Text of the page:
The 502’s many features include a pair of balanced (XLR) and unbalanced (RCA) outputs, seven inputs (3 balanced, 4 unbalanced), two unbalanced tape outputs, user-adjustable sensitivity, and a phonostage option with mc or mm plug-in modules for each channel. The front panel has an LED display with a row of seven buttons directly beneath it to control various functions such as source, mute, off, and volume. I didn’t think I’d like the up/down volume control at first (knobs are so much easier to use when you’re in a hurry), but it turned out to be a moot point, as I ended up using the included Meridian System Remote (MSR) 99% of the time anyway. At first glance, the four-dozen or so buttons of varying shapes, colors, and sizes may look a bit intimidating, but for the purposes of operating the preamp and CD player, I found the MSR to be fairly simple and straightforward. I only needed to refer to the owner’s manual once to figure out the phase button.

According to Meridian, the “core design of the 559 employs a radical new amplifier topology first featured in the Meridian flagship DSP8000 loudspeaker.” This new topology is an implementation of several RF techniques and novel circuit designs, resulting in a low-feedback design with distortion that measures as low as conventional amplifier topologies. Like the 502, the 559 is also fully balanced and features dual-mono construction. In fact, to drive the amplifier unbalanced via the RCA inputs, the signal is first balanced using a proprietary “superbal” op amp input configuration before being applied to the amplifier. Twin low-noise high-mass 1.2kVA transformers and more than 80,000pF of audiophile-grade smoothing capacitors deliver a staunch 300W per channel into 8 ohms and a staggering 1500W into 4 ohms (when used in mono—bridged—configuration). The only parts the left and right channels share are the enclosure; even the soft start on the mains primary side is shorted out when the amplifier is running to avoid any possible interaction.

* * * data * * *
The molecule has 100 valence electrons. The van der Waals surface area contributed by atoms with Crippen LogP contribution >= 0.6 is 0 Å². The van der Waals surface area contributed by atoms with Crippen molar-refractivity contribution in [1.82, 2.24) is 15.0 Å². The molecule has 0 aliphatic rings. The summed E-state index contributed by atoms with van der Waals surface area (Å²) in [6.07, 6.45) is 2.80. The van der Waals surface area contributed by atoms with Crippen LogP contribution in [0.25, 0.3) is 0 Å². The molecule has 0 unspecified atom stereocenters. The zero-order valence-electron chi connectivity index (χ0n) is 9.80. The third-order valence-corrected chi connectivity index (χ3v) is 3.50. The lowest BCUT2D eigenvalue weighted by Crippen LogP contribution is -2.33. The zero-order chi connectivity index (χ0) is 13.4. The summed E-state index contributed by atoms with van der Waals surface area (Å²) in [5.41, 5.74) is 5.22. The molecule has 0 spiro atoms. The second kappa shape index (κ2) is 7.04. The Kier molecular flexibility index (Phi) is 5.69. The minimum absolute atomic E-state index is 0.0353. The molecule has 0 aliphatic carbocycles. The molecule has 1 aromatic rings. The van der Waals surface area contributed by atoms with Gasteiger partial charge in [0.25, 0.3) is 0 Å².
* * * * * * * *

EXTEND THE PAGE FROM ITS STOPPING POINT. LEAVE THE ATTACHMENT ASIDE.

Unlike the svelte 502, the 559 is housed in a substantial 82-pound rack-mountable steel chassis with brushed aluminum faceplate. Internal heatsinks make for a clean and environmentally friendly appearance. Controls include front-panel standby and rear-panel balanced/single-ended inputs, twin gold-plated high-current binding posts for bi-wiring, and a switch for stereo/ bridge mode.